Dan Preston suggested that understanding the development of national republicanism required examining Monroe’s time in Europe between 1803-07. He wrote Madison and Jefferson about the need for expansive government, esp. military might (i.e., navy, militia). He wanted Republicans, not Federalists, to adopt the program, to keep republicanism safe. He continued the argument through the War of 1812. Preston made an extremely important point that the national attitude toward the presidency changed b/w 1815-30. The office became a national institution, with the relaxing of electoral laws and Monroe’s national tours helping this change. Monroe visited every state except Louisiana, taking the presidency to the people as no one else had to that point.
Channeling Richard John, Sam Watson argued that there was continuity during this time of political change. The continuity came via institution building, particularly with the army and navy.
Gene Smith suggested that the development of slavery and plantation agriculture in the Gulf South produced more factionalized and divisive politics, which harmed national republicanism.
The audience comments were too numerous to capture accurately, but I’ve provided some of the highlights.
Rob Forbes observed that Madison’s last-minute internal improvements veto surprised Monroe. Isenberg noted that Madison cut ties with Virginia and aligned with Pennsylvania during war.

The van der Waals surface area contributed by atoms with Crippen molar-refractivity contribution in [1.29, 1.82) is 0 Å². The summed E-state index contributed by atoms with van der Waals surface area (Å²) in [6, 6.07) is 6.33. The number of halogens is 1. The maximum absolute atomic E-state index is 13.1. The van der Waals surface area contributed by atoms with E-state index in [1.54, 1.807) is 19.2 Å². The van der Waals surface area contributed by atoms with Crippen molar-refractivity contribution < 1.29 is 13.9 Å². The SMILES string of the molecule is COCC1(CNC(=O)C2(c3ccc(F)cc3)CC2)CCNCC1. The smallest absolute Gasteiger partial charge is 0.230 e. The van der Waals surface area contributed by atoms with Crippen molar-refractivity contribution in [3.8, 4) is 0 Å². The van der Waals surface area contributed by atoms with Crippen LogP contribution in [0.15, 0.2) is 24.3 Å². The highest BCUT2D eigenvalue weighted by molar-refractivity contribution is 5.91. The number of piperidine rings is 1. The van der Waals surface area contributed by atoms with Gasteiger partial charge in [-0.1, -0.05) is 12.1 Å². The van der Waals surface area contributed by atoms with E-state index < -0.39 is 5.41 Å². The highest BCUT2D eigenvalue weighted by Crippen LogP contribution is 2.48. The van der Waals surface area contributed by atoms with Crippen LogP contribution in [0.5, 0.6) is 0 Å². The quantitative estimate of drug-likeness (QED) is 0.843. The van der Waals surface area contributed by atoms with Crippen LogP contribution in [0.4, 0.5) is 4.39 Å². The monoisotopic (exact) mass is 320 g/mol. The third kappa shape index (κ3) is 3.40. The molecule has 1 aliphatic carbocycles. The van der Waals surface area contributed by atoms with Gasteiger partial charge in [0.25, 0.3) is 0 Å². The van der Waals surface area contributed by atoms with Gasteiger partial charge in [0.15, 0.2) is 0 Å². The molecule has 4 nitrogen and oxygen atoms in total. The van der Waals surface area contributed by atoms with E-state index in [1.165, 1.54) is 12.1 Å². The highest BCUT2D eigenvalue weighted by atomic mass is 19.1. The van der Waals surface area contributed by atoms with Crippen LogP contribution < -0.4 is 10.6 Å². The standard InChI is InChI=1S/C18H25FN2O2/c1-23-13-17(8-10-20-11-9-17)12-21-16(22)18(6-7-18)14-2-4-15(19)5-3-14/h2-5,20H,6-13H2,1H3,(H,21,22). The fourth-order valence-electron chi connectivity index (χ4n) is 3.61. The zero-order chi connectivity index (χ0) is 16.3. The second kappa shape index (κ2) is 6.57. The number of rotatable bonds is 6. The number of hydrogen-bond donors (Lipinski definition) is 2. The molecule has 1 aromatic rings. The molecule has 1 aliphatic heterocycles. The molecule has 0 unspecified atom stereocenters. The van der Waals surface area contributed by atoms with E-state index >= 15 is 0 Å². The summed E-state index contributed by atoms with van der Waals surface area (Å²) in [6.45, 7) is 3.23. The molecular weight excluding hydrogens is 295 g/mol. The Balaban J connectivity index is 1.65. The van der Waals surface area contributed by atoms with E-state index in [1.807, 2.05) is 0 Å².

Dan Feller offered that historians add party labels retroactively, which confuses the issue. He also offered a nugget from the forthcoming ninth volume of the Jackson papers: Jacksonians were using the Republican, not the Democratic, name. Iin 1831, the only ones using the Democratic label were in Pennsylvanians.
Ratcliffe noted that Crawford supporters used the Democratic label in 1824.
Jeff Pasley suggested that Adams/Clay men adopted the National Republican name to counteract Federalist charges.
An audience member asked if Clay was the only one to offer a cohesive political system? Isenberg responded that Clay offered a target, so his opponents saw no need to form their own program, when they could just attack his. Ratcliffe stated that the opposition was to the idea of a system, not necessarily individual component pieces.
Another audience member asked what ordinary voters called themselves. Ratcliffe indicated that the 1828 and 1832 elections showed the highest correlation of a voting bloc (Adams/Clay voters) in any election up to the 1960s and that Harrison voters in 1836 were the same bloc as the Adams/Clay voters in 1828 and 1832. Preston also reminded the audience that opponents often assigned party labels.